Peer-to-Peer Payment Platforms:
Example: Venmo and Cash App
These platforms facilitate direct peer-to-peer transactions, allowing users to transfer funds seamlessly. The proposed rule will require businesses to scrutinize their operations in alignment with CFPB standards.

Digital Wallets:
Example: Apple Pay and Google Pay
The inclusion of “general use” signifies the broad applicability of these digital wallets, extending beyond specific industries or use cases. Businesses must assess the functionalities of these digital wallets, considering how they enable consumers to make a range of payments, from retail purchases to online transactions.

Cryptocurrency Payment Platforms:
Example: Coinbase and BitPay
The proposed rule’s language extends its reach to innovative financial technologies, including cryptocurrency payment platforms. As cryptocurrencies become more integrated into mainstream financial transactions, the CFPB’s oversight aims to cover these digital assets.

Impact Analysis and Criteria for CFPB Supervision

According to the CFPB, the proposed rule is anticipated to cast its regulatory net over an estimated 17 non-bank payment platforms, collectively responsible for processing approximately 88% of all non-bank digital consumer payments in the U.S. This identification is not merely a statistical exercise but a strategic imperative, mandating executives assess where their platforms stand in the broader context.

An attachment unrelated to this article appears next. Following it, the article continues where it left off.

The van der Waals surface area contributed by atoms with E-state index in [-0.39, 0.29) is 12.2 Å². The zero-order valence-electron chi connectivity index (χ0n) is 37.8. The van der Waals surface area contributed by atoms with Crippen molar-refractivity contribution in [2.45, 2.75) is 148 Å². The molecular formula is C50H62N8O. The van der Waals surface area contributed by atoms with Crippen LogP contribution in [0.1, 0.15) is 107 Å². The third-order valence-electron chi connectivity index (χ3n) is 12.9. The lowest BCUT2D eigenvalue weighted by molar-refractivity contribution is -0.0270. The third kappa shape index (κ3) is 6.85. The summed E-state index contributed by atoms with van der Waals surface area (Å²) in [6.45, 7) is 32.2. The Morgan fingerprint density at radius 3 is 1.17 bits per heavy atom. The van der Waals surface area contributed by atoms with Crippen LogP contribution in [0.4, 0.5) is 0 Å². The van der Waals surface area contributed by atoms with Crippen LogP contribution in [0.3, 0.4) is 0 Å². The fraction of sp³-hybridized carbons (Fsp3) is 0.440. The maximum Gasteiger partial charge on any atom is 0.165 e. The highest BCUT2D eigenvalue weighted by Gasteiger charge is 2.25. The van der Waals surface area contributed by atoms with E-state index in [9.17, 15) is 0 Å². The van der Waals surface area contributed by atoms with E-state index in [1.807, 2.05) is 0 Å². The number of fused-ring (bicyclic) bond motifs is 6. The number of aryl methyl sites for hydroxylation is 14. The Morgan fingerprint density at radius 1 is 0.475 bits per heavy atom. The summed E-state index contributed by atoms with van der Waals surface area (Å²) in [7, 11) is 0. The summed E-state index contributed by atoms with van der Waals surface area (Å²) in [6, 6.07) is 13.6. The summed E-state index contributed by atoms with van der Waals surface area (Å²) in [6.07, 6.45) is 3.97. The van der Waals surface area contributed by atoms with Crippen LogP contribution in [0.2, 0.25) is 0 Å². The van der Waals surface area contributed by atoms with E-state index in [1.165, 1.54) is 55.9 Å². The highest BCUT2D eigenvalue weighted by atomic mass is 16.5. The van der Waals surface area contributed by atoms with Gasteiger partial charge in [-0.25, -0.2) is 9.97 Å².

To fall under the purview of CFPB supervision, these digital payment platforms must meet specific criteria. The proposed rule outlines two key parameters: an annual transaction volume exceeding 5 million consumer payment transactions and the platform not being considered a “small business concern” based on the applicable Small Business Administration (SBA) standards. The SBA standards for a small business vary based on the company’s North American Industry Classification System (NAICS) code. The criteria established by the SBA play a crucial role in determining whether a digital payment platform qualifies as a “small business concern” and, consequently, whether it falls within the regulatory scope of the CFPB.

Other Implications:

Gramm-Leach-Bliley Act (GLBA) “Regulation P” Privacy Restrictions: